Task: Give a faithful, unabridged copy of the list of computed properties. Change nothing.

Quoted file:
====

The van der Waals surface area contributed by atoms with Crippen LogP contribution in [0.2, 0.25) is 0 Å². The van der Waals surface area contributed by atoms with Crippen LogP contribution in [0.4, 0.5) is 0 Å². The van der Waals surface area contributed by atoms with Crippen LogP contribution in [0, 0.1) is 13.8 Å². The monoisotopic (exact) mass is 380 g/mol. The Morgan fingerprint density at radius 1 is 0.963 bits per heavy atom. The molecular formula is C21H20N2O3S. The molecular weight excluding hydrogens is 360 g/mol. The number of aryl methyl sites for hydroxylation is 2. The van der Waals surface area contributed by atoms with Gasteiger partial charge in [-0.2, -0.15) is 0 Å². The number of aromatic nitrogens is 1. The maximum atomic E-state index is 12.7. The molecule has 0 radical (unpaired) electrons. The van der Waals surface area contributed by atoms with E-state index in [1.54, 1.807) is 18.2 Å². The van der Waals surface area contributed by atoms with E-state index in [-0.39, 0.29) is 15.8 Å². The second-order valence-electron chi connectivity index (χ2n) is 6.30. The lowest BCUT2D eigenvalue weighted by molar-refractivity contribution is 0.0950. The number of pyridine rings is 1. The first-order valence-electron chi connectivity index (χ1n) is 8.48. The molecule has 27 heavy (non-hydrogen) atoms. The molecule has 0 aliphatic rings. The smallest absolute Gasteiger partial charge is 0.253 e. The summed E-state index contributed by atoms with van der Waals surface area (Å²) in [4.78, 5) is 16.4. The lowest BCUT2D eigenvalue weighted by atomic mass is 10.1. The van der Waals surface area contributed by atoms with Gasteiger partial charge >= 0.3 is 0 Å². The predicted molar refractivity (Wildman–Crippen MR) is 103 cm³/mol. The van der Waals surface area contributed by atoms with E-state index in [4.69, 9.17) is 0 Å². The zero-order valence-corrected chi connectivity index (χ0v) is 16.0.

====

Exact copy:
The van der Waals surface area contributed by atoms with Crippen LogP contribution in [0.2, 0.25) is 0 Å². The van der Waals surface area contributed by atoms with Crippen LogP contribution in [0.4, 0.5) is 0 Å². The van der Waals surface area contributed by atoms with Crippen LogP contribution in [0, 0.1) is 13.8 Å². The monoisotopic (exact) mass is 380 g/mol. The Morgan fingerprint density at radius 1 is 0.963 bits per heavy atom. The molecular formula is C21H20N2O3S. The molecular weight excluding hydrogens is 360 g/mol. The number of aryl methyl sites for hydroxylation is 2. The van der Waals surface area contributed by atoms with Gasteiger partial charge in [-0.2, -0.15) is 0 Å². The number of aromatic nitrogens is 1. The maximum atomic E-state index is 12.7. The molecule has 0 radical (unpaired) electrons. The van der Waals surface area contributed by atoms with E-state index in [1.54, 1.807) is 18.2 Å². The van der Waals surface area contributed by atoms with E-state index in [-0.39, 0.29) is 15.8 Å². The second-order valence-electron chi connectivity index (χ2n) is 6.30. The lowest BCUT2D eigenvalue weighted by molar-refractivity contribution is 0.0950. The number of pyridine rings is 1. The first-order valence-electron chi connectivity index (χ1n) is 8.48. The molecule has 27 heavy (non-hydrogen) atoms. The molecule has 0 aliphatic rings. The smallest absolute Gasteiger partial charge is 0.253 e. The summed E-state index contributed by atoms with van der Waals surface area (Å²) in [4.78, 5) is 16.4. The lowest BCUT2D eigenvalue weighted by atomic mass is 10.1. The van der Waals surface area contributed by atoms with Gasteiger partial charge >= 0.3 is 0 Å². The predicted molar refractivity (Wildman–Crippen MR) is 103 cm³/mol. The van der Waals surface area contributed by atoms with E-state index in [4.69, 9.17) is 0 Å². The zero-order valence-corrected chi connectivity index (χ0v) is 16.0.